Those eighteenth-century men and women rich enough to afford it never tired of having themselves painted. If I had been one of them, I would have chosen Thomas Lawrence for my portrait. Who wouldn’t want to see themselves through Lawrence’s humane yet flattering eye, which infused even the most unpromising sitter with a sense of spirit and passion?
I would have worn a red velvet dress, as both princesses Caroline and Sophia did when they sat for Lawrence, and hoped for a similarly impressive result: both women gaze directly out from their pictures, proud, commanding and smoulderingly bold.
The portraits do not quite capture their true characters, at least as revealed in their letters; but what an image to look upon when your spirits needed a boost.
Janice Hadlow (Author’s Note)
“Fascinating . . . . Hadlow paints subtle psychological portraits . . . . [She] has extensively researched this story, never rushing through the ‘highlights’ and giving a full picture of the family members in all their facets. She even dares to touch on the endless boredom of life at court . . . without ever becoming boring herself.” ―The New York Times Book Review
“Janice Hadlow’s A Royal Experiment is a masterpiece. Beautifully written, impeccably researched, this heartbreaking narrative of family dysfunction and royal sacrifice is an absolute page-turner.” ―Amanda Foreman, author of Georgiana: Duchess of Devonshire and A World on Fire
“From the first pages of Janice Hadlow’s enthralling A Royal Experiment, you know you are in the hands of a master narrator as well as a profoundly perceptive historian. And like all great historical writing, the book transcends its immediate story–gripping and moving though that is–to be a timeless reflection on the human condition.” ―Simon Schama, whose works include The Embarrassment of Riches and The Story of the Jews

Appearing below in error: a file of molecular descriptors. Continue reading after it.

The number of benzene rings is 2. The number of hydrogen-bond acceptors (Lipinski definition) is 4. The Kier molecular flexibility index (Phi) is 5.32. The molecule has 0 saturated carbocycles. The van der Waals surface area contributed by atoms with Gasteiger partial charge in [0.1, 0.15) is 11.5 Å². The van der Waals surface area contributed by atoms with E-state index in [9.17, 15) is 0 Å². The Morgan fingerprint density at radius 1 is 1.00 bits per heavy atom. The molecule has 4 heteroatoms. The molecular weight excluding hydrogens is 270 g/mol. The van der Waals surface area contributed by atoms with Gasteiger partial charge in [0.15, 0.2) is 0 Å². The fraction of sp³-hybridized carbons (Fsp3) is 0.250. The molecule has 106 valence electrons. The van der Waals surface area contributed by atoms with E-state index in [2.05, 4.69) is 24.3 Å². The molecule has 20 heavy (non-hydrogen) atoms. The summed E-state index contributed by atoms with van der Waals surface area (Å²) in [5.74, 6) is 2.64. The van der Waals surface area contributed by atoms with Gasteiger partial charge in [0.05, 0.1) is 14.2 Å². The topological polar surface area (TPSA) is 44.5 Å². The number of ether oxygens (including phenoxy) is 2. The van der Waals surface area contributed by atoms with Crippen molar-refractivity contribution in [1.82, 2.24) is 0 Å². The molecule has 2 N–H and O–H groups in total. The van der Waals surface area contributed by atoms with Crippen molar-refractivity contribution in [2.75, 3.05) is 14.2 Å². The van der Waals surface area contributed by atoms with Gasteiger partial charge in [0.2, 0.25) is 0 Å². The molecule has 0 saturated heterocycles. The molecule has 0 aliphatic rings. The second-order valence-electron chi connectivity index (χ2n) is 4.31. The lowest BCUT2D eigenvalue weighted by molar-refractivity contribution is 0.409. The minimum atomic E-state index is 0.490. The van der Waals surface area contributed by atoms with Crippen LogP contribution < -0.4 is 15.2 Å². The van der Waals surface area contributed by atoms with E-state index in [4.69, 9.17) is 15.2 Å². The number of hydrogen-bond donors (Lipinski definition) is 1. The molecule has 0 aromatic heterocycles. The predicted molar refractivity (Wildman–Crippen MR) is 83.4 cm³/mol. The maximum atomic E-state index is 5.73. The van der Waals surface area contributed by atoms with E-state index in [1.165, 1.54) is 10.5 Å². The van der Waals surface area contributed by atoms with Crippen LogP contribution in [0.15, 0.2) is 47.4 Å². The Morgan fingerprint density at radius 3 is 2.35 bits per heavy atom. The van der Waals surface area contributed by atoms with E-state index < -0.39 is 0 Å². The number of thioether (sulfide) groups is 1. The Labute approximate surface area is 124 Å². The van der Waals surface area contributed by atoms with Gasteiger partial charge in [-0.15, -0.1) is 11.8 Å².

“Hadlow presents a richer portrait of the regent, showing him as son, husband and father as well as ruler. . . . A Royal Experiment will appeal to lovers of biography, Georgian England or royal scandal.” ―Shelf Awareness
“Particularly incisive–and, it should be stressed, completely accessible.” ―Booklist (Starred review)
“[A] fascinating, story-filled account. . . . In this densely detailed yet fast-paced book, as drama follows drama, the interest never flags. Each story is a revelation. . . . [George III and his family’s] experience prefigures an enduring royal dilemma–how to live a private life in the glare of publicity.” ―The Guardian
“Positive and poignant . . . . Lovers of biography and those intrigued by dynastic and royal life should enjoy it.” ―Library Journal
“In this engrossing and thorough portrait . . . . Hadlow provides a critical, yet compassionate and intimate account of George III’s trials and tribulations in undertaking to create the ideal family.” ―Publishers Weekly
“Hadlow debuts with a new take on England’s King George III . . . . a better parent than his great-grandfather George I, who had his own son arrested, and a better husband than his flagrantly philandering grandfather George II . . . . [He] aimed to make the royal family a moral example to the nation . . . . Enjoyable for its vivid depiction of several varieties of royal lifestyles–and plenty of royal gossip.” ―Kirkus Reviews